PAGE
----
Spatial ecology and life-history diversity of Snake River finespotted cutthroat trout Oncorhynchus clarkii behnkei in the upper Snake River, WY

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Montana State University - Bozeman, College of Letters & Science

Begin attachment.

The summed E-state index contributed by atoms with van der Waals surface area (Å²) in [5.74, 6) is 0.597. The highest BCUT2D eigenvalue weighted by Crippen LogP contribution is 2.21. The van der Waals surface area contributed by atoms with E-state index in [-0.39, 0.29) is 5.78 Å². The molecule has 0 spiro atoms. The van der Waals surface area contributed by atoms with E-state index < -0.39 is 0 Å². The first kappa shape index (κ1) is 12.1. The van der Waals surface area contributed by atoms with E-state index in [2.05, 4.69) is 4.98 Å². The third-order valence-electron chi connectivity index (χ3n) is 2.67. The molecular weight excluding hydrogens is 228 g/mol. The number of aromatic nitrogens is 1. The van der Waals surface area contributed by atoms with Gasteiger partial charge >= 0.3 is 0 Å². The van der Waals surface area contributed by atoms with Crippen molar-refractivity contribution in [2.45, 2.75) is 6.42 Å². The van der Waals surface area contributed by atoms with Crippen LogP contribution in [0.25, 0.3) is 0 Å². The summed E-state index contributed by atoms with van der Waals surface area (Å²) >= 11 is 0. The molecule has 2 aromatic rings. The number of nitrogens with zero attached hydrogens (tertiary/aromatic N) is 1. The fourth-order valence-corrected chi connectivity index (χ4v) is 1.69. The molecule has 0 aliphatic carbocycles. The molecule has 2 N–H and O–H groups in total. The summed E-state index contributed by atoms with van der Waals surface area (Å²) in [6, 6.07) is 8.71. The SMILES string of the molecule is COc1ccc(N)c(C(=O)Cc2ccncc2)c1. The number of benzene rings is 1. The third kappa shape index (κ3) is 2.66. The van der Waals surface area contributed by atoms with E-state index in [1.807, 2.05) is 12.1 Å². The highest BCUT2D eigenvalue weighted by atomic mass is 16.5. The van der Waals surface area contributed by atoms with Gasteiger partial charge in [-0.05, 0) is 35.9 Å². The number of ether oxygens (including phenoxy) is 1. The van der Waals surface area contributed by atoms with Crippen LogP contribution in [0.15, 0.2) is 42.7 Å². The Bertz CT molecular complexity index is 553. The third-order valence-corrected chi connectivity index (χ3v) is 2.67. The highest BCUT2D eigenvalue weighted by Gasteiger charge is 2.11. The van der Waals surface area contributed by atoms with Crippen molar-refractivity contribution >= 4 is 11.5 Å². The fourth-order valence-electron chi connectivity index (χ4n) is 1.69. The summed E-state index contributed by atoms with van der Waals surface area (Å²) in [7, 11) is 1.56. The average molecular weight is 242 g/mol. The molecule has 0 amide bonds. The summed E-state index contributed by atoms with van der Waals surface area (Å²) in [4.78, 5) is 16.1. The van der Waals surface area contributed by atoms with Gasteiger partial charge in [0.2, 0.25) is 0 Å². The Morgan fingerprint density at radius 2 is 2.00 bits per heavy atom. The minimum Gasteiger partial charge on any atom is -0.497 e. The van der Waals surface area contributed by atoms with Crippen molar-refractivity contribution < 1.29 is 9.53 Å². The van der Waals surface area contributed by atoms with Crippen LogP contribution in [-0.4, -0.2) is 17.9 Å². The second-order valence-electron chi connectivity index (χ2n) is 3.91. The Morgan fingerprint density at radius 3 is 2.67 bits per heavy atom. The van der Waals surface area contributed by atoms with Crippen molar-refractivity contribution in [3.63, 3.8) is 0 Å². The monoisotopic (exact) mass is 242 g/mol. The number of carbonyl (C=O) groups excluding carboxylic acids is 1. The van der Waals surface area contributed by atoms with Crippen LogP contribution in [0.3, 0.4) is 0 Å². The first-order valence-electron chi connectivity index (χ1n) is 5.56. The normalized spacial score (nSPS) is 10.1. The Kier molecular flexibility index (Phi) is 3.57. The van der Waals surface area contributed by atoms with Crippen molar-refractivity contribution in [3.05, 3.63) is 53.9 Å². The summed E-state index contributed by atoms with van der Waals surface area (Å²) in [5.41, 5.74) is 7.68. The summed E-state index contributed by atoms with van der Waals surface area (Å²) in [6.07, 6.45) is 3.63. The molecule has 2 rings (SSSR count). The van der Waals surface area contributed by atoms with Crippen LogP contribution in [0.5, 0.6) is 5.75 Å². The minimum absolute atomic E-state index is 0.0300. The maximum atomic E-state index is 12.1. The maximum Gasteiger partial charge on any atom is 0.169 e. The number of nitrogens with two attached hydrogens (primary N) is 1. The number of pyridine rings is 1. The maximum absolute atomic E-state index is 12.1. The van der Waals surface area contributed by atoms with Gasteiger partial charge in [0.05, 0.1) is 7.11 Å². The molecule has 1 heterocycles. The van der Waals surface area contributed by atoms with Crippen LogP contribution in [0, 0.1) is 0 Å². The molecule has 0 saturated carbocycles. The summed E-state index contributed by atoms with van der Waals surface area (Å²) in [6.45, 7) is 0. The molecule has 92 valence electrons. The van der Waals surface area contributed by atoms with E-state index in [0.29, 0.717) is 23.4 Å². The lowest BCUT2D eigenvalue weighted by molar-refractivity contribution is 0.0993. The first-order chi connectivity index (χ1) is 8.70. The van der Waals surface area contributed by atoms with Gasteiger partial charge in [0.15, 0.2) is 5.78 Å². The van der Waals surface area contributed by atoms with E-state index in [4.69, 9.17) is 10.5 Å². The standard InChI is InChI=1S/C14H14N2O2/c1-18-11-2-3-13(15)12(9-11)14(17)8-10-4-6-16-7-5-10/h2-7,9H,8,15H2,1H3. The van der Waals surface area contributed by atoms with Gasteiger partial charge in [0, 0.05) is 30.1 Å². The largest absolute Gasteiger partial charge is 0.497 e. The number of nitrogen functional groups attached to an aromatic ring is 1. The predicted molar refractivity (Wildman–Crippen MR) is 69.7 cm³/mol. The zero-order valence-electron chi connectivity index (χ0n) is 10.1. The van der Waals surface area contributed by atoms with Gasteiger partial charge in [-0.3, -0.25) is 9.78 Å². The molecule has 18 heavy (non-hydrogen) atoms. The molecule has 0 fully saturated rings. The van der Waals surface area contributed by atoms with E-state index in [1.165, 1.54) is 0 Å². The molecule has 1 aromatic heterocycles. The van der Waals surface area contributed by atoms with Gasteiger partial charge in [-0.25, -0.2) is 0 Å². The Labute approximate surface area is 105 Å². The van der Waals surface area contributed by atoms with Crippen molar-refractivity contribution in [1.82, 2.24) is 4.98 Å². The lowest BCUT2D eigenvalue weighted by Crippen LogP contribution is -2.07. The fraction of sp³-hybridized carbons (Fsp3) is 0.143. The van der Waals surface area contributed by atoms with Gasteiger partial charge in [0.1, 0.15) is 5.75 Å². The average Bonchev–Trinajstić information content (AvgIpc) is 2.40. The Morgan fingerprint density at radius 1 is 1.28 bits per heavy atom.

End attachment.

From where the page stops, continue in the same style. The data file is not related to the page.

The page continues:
Life-history diversity, movement patterns, and habitat associations of cutthroat trout Oncorhynchus clarkii have been widely studied in smaller river systems and are critical components of conservation planning. However, much less is known about how the patterns observed in smaller systems may "scale up" in larger, complex river systems. In my dissertation, I evaluated the life-history variation and spatial ecology of Snake River finespotted cutthroat trout O. c. behnkei in the upper Snake River, WY and collaborated on a statistical method to characterize habitat occupancy from radio-telemetry data. For my first chapter, I identified the life-history diversity and movement patterns of cutthroat trout in a large river network using radio-telemetry. Spawning occurred from May through July throughout the upper Snake River in spring creeks, tributaries, and side channels over a spatial extent > 100 km. Postspawning movement patterns varied among spawning areas and life-history forms. Results indicated that life-history diversity in large river networks is substantially more complex than may be observed in headwater systems, reflecting increased habitat complexity and availability in larger systems. For my second chapter, I collaborated on a method to address three biases in radio-telemetry datasets: (1) data may be collected at sparse, unequal sampling intervals, (2) encountering an individual in a location does not imply occupancy, and (3) all locations between where individuals are encountered are occupied to some extent, despite the lack of observations. The resulting adaptive kernel density interpolation method treated location as a utilization distribution for each tracking interval (e.g., a week) and estimated time spent per location as a function of individual movement speed and time since last relocation. For my third chapter, I evaluated habitat occupancy and movement patterns at multiple spatiotemporal scales. Spatial variation and hierarchical structure in the physical template interacted to produce contextual variation in the availability and function of habitat attributes (e.g., wood functioning as cover or as a velocity break). Collectively, these studies provide a more complete understanding of life-history diversity in a large river network and the way in which variation in the physical template shapes habitat occupancy, and movement patterns.




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